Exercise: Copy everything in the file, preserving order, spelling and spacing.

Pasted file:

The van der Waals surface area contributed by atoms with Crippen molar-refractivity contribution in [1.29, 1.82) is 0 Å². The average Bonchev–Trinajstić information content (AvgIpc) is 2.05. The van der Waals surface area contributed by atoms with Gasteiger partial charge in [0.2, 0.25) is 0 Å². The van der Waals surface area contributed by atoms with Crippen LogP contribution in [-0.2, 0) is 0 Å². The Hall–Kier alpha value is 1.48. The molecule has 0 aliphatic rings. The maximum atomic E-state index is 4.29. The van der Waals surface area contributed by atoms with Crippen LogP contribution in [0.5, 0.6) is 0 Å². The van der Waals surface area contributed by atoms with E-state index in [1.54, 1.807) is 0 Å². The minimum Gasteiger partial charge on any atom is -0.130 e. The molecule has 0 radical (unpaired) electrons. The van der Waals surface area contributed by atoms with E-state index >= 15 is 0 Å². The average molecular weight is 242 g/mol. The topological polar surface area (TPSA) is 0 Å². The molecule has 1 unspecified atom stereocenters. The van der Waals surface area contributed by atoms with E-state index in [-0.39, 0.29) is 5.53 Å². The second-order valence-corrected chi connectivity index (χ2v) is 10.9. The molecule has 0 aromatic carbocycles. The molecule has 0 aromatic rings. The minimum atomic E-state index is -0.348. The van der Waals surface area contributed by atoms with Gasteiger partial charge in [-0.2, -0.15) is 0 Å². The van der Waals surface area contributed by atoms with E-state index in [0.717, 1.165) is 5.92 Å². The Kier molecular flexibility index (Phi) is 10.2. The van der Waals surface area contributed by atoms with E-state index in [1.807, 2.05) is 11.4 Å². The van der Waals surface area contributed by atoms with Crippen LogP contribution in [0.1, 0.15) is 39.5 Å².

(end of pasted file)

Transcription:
The van der Waals surface area contributed by atoms with Crippen molar-refractivity contribution in [1.29, 1.82) is 0 Å². The average Bonchev–Trinajstić information content (AvgIpc) is 2.05. The van der Waals surface area contributed by atoms with Gasteiger partial charge in [0.2, 0.25) is 0 Å². The van der Waals surface area contributed by atoms with Crippen LogP contribution in [-0.2, 0) is 0 Å². The Hall–Kier alpha value is 1.48. The molecule has 0 aliphatic rings. The maximum atomic E-state index is 4.29. The van der Waals surface area contributed by atoms with Crippen LogP contribution in [0.5, 0.6) is 0 Å². The van der Waals surface area contributed by atoms with E-state index in [1.54, 1.807) is 0 Å². The minimum Gasteiger partial charge on any atom is -0.130 e. The molecule has 0 radical (unpaired) electrons. The van der Waals surface area contributed by atoms with E-state index >= 15 is 0 Å². The average molecular weight is 242 g/mol. The topological polar surface area (TPSA) is 0 Å². The molecule has 1 unspecified atom stereocenters. The van der Waals surface area contributed by atoms with E-state index in [-0.39, 0.29) is 5.53 Å². The second-order valence-corrected chi connectivity index (χ2v) is 10.9. The molecule has 0 aromatic carbocycles. The molecule has 0 aromatic rings. The minimum atomic E-state index is -0.348. The van der Waals surface area contributed by atoms with Gasteiger partial charge in [-0.2, -0.15) is 0 Å². The van der Waals surface area contributed by atoms with E-state index in [0.717, 1.165) is 5.92 Å². The Kier molecular flexibility index (Phi) is 10.2. The van der Waals surface area contributed by atoms with E-state index in [1.807, 2.05) is 11.4 Å². The van der Waals surface area contributed by atoms with Crippen LogP contribution in [0.1, 0.15) is 39.5 Å².